Nigeria’s Health Sector and the Untold Plight of the Sick, By Ken Tadaferua




I just read an inews.co.uk report posted by Carol Ngozi Ezunagu on Facebook. Below is an excerpt of the report which details the financial support the British government provides persons living with long-term health condition or disability.

In Nigeria, long term ill citizens are strictly on their own, except of course, you are the President who can spend weeks in top flight London hospitals with all expenses paid with public funds. Here, such ill citizens and there are millions, waste away, burning their savings or if they are lucky get family, friends and well meaning folks to contribute to their searing financial costs of treatment that often run into tens of millions of naira over a long period of time.

The great majority of Nigerian citizens, with long term health conditions, are too poor to afford good but extremely costly treatment. So they usually turn to quack doctors, spiritualists, churches, alternative medicine practitioners, nutritionists, supplement hawkers, who ruthlessly fleece the poor sick until they can pay no more.

Then they are left to suffer harrowing, crushing, debilitating pain until they die exhausted. They have no recourse to one kobo, just one kobo, financial support from government to help them in their journey of pain.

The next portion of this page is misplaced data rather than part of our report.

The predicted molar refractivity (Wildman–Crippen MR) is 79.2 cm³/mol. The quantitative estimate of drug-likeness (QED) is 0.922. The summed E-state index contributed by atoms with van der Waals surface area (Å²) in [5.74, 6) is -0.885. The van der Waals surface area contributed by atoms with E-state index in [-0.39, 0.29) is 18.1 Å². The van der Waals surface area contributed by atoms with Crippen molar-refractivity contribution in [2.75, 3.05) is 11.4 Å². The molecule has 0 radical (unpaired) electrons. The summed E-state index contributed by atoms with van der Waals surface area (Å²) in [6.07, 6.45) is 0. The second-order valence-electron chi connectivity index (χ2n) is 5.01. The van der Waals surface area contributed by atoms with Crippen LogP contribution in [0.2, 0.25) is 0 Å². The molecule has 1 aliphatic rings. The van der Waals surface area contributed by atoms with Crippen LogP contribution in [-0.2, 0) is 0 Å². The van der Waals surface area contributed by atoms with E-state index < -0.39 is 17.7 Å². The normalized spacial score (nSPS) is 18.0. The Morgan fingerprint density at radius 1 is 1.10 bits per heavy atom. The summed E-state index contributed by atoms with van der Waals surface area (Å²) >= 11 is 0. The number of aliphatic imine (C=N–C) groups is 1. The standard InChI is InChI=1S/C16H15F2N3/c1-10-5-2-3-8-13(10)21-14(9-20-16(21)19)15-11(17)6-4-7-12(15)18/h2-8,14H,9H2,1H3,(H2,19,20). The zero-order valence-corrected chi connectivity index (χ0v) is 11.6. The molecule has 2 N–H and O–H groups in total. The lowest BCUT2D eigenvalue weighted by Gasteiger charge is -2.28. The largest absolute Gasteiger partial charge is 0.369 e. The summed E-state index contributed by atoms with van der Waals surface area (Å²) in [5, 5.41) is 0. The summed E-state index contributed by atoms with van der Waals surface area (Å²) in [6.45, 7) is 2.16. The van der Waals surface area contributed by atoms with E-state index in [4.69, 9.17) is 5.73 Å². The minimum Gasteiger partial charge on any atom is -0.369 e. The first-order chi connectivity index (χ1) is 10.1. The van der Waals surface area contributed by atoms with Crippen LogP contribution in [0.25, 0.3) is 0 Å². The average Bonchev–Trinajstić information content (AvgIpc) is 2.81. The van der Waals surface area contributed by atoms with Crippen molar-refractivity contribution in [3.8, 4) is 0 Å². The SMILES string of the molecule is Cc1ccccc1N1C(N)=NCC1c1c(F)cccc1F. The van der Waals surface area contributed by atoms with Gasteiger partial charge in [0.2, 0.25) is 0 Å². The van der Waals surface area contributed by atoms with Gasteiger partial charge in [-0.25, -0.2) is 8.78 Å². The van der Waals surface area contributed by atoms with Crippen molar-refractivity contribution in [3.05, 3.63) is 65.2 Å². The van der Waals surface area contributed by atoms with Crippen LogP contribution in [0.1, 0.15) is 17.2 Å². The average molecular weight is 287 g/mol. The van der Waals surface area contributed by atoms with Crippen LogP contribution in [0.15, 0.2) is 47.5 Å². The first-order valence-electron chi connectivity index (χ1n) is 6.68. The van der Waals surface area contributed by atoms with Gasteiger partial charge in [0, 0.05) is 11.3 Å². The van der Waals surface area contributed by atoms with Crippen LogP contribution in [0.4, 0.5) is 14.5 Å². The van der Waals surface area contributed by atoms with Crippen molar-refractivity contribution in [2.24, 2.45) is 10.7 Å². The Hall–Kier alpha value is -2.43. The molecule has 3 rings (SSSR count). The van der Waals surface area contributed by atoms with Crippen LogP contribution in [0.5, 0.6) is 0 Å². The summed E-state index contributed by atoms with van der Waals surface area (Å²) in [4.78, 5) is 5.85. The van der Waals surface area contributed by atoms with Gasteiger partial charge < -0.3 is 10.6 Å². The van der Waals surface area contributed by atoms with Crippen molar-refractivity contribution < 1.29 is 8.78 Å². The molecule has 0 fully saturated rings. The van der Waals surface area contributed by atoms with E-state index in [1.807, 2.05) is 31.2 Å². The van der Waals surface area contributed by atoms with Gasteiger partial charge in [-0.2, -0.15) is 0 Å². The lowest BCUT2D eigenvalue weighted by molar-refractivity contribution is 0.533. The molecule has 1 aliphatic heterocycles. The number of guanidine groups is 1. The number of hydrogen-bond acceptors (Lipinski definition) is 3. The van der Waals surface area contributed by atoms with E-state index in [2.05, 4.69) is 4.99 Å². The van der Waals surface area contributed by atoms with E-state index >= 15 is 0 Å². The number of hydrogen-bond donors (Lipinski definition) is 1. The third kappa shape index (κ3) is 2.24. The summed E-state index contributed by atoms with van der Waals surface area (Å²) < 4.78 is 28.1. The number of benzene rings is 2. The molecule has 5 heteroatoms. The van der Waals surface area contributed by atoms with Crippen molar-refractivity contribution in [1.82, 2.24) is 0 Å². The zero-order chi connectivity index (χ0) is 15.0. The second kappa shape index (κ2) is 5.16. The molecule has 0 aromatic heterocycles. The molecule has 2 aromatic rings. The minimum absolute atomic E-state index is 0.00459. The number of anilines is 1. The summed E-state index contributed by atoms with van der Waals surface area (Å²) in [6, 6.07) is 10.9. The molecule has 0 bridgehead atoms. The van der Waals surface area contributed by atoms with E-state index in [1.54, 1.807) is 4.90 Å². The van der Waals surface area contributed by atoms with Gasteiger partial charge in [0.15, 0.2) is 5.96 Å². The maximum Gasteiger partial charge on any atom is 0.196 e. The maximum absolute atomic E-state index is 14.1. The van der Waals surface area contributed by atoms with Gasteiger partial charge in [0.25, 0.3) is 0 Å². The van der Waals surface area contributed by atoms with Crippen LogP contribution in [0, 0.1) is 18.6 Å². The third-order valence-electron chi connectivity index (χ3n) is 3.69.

The men in power, men of power, men who gobble up security votes and free monthly oil revenue allocations from the federation account, do not give a damn. Until you fall that ill, you may never know, just how terrible, the word governance is in Nigeria. May this fate of horror not befall you in Nigeria.

The long-term sick citizen in Britain is entitled to an equivalent of N30,000 to N45,000 daily to cover part of cost of treatment. Be sad for our country as you read the excerpt below, that says long-term ill citizens of Britain are:

“entitled to Personal Independence Payment (PIP), a benefit that helps with the extra costs of living with a long-term health condition or disability. The weekly rate for the daily living part is either £57.30 or £85.60 and for the mobility part, either £22.65 or £59.75.”





ebuy.Sundiatapost.com

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